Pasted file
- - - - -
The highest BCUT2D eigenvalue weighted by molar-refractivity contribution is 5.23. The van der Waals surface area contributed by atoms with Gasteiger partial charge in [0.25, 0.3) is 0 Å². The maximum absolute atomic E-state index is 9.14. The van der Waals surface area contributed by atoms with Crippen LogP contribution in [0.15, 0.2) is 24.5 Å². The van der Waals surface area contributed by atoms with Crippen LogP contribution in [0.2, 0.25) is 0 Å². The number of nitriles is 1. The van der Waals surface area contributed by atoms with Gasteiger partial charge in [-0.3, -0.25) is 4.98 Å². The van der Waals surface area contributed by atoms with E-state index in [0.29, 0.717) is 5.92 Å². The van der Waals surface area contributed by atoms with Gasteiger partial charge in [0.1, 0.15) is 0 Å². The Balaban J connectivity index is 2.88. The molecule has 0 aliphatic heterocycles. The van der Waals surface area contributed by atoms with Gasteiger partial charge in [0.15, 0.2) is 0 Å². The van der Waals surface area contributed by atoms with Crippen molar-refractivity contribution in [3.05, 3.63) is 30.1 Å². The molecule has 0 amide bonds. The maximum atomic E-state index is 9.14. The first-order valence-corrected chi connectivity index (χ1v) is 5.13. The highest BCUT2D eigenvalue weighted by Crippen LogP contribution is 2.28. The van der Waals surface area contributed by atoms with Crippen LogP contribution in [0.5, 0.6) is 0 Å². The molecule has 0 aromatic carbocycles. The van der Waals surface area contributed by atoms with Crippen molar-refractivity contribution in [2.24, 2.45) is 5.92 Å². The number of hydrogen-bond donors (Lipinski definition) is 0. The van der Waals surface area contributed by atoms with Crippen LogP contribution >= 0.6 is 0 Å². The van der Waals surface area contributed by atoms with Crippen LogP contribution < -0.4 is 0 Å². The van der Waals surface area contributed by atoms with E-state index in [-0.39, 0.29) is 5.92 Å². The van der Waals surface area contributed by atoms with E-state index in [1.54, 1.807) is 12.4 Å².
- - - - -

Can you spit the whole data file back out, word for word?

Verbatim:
The highest BCUT2D eigenvalue weighted by molar-refractivity contribution is 5.23. The van der Waals surface area contributed by atoms with Gasteiger partial charge in [0.25, 0.3) is 0 Å². The maximum absolute atomic E-state index is 9.14. The van der Waals surface area contributed by atoms with Crippen LogP contribution in [0.15, 0.2) is 24.5 Å². The van der Waals surface area contributed by atoms with Crippen LogP contribution in [0.2, 0.25) is 0 Å². The number of nitriles is 1. The van der Waals surface area contributed by atoms with Gasteiger partial charge in [-0.3, -0.25) is 4.98 Å². The van der Waals surface area contributed by atoms with E-state index in [0.29, 0.717) is 5.92 Å². The van der Waals surface area contributed by atoms with Gasteiger partial charge in [0.1, 0.15) is 0 Å². The Balaban J connectivity index is 2.88. The molecule has 0 aliphatic heterocycles. The van der Waals surface area contributed by atoms with Gasteiger partial charge in [0.15, 0.2) is 0 Å². The van der Waals surface area contributed by atoms with Crippen molar-refractivity contribution in [3.05, 3.63) is 30.1 Å². The molecule has 0 amide bonds. The maximum atomic E-state index is 9.14. The first-order valence-corrected chi connectivity index (χ1v) is 5.13. The highest BCUT2D eigenvalue weighted by Crippen LogP contribution is 2.28. The van der Waals surface area contributed by atoms with Crippen LogP contribution in [0.5, 0.6) is 0 Å². The molecule has 0 aromatic carbocycles. The van der Waals surface area contributed by atoms with Crippen molar-refractivity contribution in [2.24, 2.45) is 5.92 Å². The number of hydrogen-bond donors (Lipinski definition) is 0. The van der Waals surface area contributed by atoms with Crippen LogP contribution >= 0.6 is 0 Å². The van der Waals surface area contributed by atoms with Crippen LogP contribution < -0.4 is 0 Å². The van der Waals surface area contributed by atoms with E-state index in [-0.39, 0.29) is 5.92 Å². The van der Waals surface area contributed by atoms with E-state index in [1.54, 1.807) is 12.4 Å².